In this project, you will learn how to use neural networks to automatically detect facial keypoints -- no more clicking! For this project, we suggest using PyTorch as the deep learning framework, and any provided starter or reference code will reflect this. Here are some tutorial videos that might be helpful for you: Neural Networks Demystified and PyTorch in 5 minutes. We include more tutorial links in the resources section. For parts 1 and 2, you should be able to train your models locally. For part 3, we recommend using Google Colab, but for all parts you may use any hardware that works for you. If you choose to use Colab, once you create a new notebook, you need to go to Runtime --> change runtime type and set the hardware accelerator to GPU. Note that one Colab session has an idle timeout for 90 minutes and an absolute timeout for 12 hours, so please download your results/your trained model frequently. Make sure to START EARLY, especially if you are not familiar with PyTorch or Colab - we will not provide additional slip days or deadline extensions. Once you complete the project, please submit the code to bCourses.
For the first part, we will use the IMM Face Database available on this website for training an initial toy model for nose tip detection. The dataset has 240 facial images of 40 persons and each person has 6 facial images in different viewpoints. All images are annotated with 58 facial keypoints. Please use all 6 images of the first 32 persons (index 1-32) as the training set (total 32 x 6 = 192 images) and the images of the remaining 8 persons (index 33-40) (8 * 6 = 48 images) as the validation set. As a reference, the staff solution takes less than 1 minute to train 10 epoches locally.
We will cast the nose detection problem as a pixel coordinate regression problem, where the input is a single grayscale image, and the outputs are the nose tip positions (x, y). In practice, (x, y) are represented as the ratio of image width and height, ranging from 0 to 1.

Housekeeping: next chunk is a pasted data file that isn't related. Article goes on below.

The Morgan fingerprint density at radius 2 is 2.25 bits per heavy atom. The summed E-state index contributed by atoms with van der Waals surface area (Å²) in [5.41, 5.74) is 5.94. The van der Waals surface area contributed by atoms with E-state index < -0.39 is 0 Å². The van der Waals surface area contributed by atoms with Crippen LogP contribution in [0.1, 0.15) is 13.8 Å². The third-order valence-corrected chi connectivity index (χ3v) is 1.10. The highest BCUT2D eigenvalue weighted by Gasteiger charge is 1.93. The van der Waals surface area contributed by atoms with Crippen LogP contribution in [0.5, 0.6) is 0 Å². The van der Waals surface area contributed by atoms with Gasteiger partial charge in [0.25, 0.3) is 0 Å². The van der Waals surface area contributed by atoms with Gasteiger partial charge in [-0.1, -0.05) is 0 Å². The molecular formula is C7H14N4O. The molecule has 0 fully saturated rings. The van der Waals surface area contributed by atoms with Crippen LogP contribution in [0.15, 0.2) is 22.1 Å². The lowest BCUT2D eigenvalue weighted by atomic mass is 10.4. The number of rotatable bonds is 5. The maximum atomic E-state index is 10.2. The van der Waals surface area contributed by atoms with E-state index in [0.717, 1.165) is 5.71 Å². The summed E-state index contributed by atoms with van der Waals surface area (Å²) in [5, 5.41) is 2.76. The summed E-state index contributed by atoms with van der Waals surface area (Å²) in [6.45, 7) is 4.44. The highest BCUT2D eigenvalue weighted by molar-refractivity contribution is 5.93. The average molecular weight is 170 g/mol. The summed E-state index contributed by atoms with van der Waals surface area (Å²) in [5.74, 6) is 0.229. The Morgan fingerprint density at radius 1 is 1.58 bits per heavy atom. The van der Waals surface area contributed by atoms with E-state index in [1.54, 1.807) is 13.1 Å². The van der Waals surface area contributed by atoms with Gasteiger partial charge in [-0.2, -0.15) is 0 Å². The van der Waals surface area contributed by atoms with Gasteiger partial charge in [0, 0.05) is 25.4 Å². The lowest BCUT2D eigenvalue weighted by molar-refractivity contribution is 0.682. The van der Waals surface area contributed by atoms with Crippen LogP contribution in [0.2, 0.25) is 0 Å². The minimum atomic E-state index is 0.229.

Dataloader: Use the dataloader from torch.utils.data.DataLoader. This tutorial shows how to write a custom dataloader. You need to load both the images and the keypoints - you may be able to reuse code from Project 3. Then, you need to convert the image into grayscale and convert image pixel values in uint8 from 0 to 255, to normalized float values in range -0.5 to 0.5 (image.astype(np.float32) / 255 - 0.5). After that, resize the image into smaller size, e.g., 80x60. For loading the facial keypoints including the nose keypoint, we have provided example code. Once you have the dataloader, sample a few images and display them along with the nose keypoints.
CNN: Once you have the dataloader, write a convolutional neural network using torch.nn.Module. This tutorial gives an example of how to write a neural network in PyTorch. If you are not familiar with PyTorch or CNN architectures, please refer to this tutorial. Our CNNs will use a convolutional layer (torch.nn.Conv2d), max pooling layer (torch.nn.MaxPool2d) and Rectilinear Unit as non-linearity (torch.nn.ReLU). The architecture of your neural network should be 3-4 convolutional layers, 12-32 channels each. The kernel/filter size for each convolutional layer should be 7x7, 5x5 or 3x3. Each convolutional layer will be followed by a ReLU followed by a maxpool. Finally, this should be followed by 2 fully connected layers. Apply ReLU after the first fully connected layer (but not after the last fully connected layer). You should play around with different design choices to improve your result.
Loss Function and Optimizer: Now that you have the predictor (CNN) and the dataloader, you need to define the loss function and the optimizer before you can start training your CNN. You will use mean squared error loss (torch.nn.MSELoss) as the prediction loss. Train your neural network using Adam (torch.optim.Adam) with a learning rate of 1e-3. Run the training loop for 10 to 25 epoches (one epoch means going through all training images). Try different different learning rates.
Hyperparameter Tuning: Try varying two of the hyperparameters (number of layers, channel size, filter size, or learning rate) and show how it affects (or doesn't affect) the performance of your network.
Results: As an reference, the above image shows the result from the staff solution, where the green points are ground-truth annotation and red points are predictions. You need show the following results: